New Hong Kong bishop signals need for political reform drive
Michael Yeung says it would be a shame if Hong Kong people only cared about economic growth
The Catholic Church will call for action to relaunch the political reform process at an appropriate time, as it would be the city’s shame if people only cared about economic growth.
The comment was made by Hong Kong’s new bishop, Michael Yeung Ming-cheung, at a eucharistic celebration at the Cathedral of the Immaculate Conception on Caine Road on Saturday afternoon to mark the commencement of his ministry.
Among those attending the mass were Chief Executive Carrie Lam Cheng Yuet-ngor, former leader Donald Tsang Yam-kuen and his wife Selina Tsang Pou Siu-mei, finance minister Paul Chan Mo-po, labour minister Law Chi-kwong and food and health chief Sophia Chan Siu-chee.
When the mass began, Yeung entered the church in the company of his predecessor, retiring Cardinal John Tong Hon, and other clergy officials. Tong expressed gratitude to the public for its support as he walked Yeung into the cathedral.
In his speech, Yeung said the diocese had drawn attention to important livelihood and social issues including political reform, which he said was important for the well-being of Hong Kong.
“The church is not a political party. The church knows its role is different from that of a political party. If need be, the church should make a call [to relaunch political reform] in a proper way so the concerned parties can act accordingly,” Yeung said.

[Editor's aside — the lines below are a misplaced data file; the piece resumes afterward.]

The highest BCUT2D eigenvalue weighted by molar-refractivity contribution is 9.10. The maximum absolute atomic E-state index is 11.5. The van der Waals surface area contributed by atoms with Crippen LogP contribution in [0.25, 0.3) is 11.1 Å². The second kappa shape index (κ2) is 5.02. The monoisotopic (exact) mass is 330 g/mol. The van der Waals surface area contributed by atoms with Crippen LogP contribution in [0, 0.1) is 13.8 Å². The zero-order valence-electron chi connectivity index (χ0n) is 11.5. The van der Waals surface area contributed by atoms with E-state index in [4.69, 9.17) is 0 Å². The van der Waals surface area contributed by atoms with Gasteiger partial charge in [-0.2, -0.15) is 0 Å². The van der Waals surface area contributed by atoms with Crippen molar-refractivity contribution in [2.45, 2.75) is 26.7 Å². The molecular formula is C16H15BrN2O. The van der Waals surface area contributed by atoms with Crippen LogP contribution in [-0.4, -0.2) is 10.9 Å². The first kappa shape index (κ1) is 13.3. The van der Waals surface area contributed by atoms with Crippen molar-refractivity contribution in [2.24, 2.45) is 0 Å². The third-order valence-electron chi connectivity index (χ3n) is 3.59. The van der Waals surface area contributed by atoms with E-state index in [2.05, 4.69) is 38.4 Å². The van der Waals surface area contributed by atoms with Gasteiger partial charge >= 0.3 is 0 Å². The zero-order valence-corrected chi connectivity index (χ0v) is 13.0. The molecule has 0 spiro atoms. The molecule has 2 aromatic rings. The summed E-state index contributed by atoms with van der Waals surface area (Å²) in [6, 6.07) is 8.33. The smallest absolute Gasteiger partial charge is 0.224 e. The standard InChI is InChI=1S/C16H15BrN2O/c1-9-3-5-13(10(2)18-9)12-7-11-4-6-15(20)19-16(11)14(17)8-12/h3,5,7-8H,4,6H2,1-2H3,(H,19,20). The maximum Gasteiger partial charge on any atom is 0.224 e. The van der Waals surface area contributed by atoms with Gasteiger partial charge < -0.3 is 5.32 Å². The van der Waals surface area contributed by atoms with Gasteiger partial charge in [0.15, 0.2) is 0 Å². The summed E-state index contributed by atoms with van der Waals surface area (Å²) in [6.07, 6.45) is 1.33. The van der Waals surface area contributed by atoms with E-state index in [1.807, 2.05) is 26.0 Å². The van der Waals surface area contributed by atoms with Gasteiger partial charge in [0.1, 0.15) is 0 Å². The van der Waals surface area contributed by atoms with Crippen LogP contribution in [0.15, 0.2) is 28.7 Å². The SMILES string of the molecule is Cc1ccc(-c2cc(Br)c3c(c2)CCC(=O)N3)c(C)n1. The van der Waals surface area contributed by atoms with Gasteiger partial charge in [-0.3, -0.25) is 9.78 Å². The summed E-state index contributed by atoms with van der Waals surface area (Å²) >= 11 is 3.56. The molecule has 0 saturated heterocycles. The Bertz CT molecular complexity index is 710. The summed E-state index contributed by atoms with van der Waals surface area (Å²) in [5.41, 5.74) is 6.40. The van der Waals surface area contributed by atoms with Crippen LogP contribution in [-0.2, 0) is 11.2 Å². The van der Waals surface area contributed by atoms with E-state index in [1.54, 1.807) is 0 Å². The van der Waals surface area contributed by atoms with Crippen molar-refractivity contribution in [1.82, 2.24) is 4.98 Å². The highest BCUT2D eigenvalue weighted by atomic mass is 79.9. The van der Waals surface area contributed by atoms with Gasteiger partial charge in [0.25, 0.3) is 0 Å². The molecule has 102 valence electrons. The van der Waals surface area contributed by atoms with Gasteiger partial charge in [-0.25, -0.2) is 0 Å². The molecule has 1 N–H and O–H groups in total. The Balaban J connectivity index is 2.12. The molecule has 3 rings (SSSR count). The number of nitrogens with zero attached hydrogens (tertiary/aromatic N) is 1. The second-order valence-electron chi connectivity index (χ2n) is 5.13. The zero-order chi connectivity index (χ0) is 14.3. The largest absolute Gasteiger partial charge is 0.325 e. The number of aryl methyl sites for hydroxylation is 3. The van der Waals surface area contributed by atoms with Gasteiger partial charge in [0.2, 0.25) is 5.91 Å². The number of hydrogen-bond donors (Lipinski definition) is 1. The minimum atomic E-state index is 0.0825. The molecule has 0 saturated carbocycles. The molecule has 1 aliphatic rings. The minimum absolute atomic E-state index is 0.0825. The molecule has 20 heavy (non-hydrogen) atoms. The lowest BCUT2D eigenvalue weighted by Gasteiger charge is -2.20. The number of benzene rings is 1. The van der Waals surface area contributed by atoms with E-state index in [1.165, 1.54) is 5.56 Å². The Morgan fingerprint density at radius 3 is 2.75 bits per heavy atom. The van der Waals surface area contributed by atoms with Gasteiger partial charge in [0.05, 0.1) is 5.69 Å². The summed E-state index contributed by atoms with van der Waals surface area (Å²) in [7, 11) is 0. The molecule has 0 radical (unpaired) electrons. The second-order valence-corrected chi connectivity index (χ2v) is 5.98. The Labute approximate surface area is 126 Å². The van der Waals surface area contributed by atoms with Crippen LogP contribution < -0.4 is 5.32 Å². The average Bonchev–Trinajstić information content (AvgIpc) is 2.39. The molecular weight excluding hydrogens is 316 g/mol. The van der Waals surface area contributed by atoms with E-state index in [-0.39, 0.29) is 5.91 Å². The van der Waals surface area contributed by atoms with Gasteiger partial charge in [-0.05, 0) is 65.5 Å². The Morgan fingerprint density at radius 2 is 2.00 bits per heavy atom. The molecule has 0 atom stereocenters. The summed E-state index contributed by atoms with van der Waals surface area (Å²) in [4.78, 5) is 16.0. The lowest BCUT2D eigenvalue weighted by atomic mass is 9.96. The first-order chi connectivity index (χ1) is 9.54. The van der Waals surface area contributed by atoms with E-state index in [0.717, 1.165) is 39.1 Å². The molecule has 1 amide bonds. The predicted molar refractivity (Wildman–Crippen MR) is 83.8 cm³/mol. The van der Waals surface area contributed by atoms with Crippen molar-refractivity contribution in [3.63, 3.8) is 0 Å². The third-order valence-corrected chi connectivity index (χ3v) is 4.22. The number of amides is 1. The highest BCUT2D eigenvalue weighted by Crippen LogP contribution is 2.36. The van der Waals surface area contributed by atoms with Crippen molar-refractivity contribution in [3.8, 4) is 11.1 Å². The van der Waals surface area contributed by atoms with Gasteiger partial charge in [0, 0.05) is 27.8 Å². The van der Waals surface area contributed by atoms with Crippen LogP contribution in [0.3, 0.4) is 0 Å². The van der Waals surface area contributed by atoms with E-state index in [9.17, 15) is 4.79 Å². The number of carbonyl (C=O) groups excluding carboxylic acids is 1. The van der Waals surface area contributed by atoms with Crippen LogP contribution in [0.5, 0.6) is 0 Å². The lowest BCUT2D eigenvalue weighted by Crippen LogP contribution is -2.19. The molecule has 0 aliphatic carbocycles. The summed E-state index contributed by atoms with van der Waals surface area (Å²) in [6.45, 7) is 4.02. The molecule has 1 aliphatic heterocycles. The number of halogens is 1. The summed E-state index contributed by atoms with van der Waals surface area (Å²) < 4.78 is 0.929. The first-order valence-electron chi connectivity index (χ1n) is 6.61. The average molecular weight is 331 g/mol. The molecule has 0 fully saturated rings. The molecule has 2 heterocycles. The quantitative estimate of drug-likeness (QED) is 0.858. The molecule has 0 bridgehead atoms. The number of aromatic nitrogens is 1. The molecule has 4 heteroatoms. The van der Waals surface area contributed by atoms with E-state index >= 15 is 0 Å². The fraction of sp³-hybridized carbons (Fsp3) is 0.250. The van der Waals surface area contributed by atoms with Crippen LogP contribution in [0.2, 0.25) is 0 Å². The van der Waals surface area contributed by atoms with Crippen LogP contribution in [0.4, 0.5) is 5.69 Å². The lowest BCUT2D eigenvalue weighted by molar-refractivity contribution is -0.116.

“If one day ... people only care about the city’s economic growth, it would be a shame.”
The head of the Catholic Church also pointed to the problem of “relationships poverty”, reminding young people that electronic devices could not replace person-to-person relations in life.
Yeung walked over to the government officials and shook hands with them after receiving blessings from the clergy and practitioners.
Yeung, 71, was appointed by Pope Francis to succeed Tong on Tuesday – a day after Tong’s 78th birthday.
Before becoming bishop, Yeung drew criticism when he appeared to compare homosexuality with drug addiction.
In November 2015, the then auxiliary bishop said the Catholic Church would speak up against homosexual behaviour just as it would against drug abuse.
But Yeung insisted on Wednesday that he was misquoted at the time, as all he wanted to say was that the church would love gay people even though it did not accept homosexuality.
He also pledged to speak out on issues related to freedoms and human rights, but insisted that the church could not compromise the biblical teachings against homosexual behaviour.
The new bishop also pledged to pay more attention to the underprivileged and urged the government to listen to young people’s voices.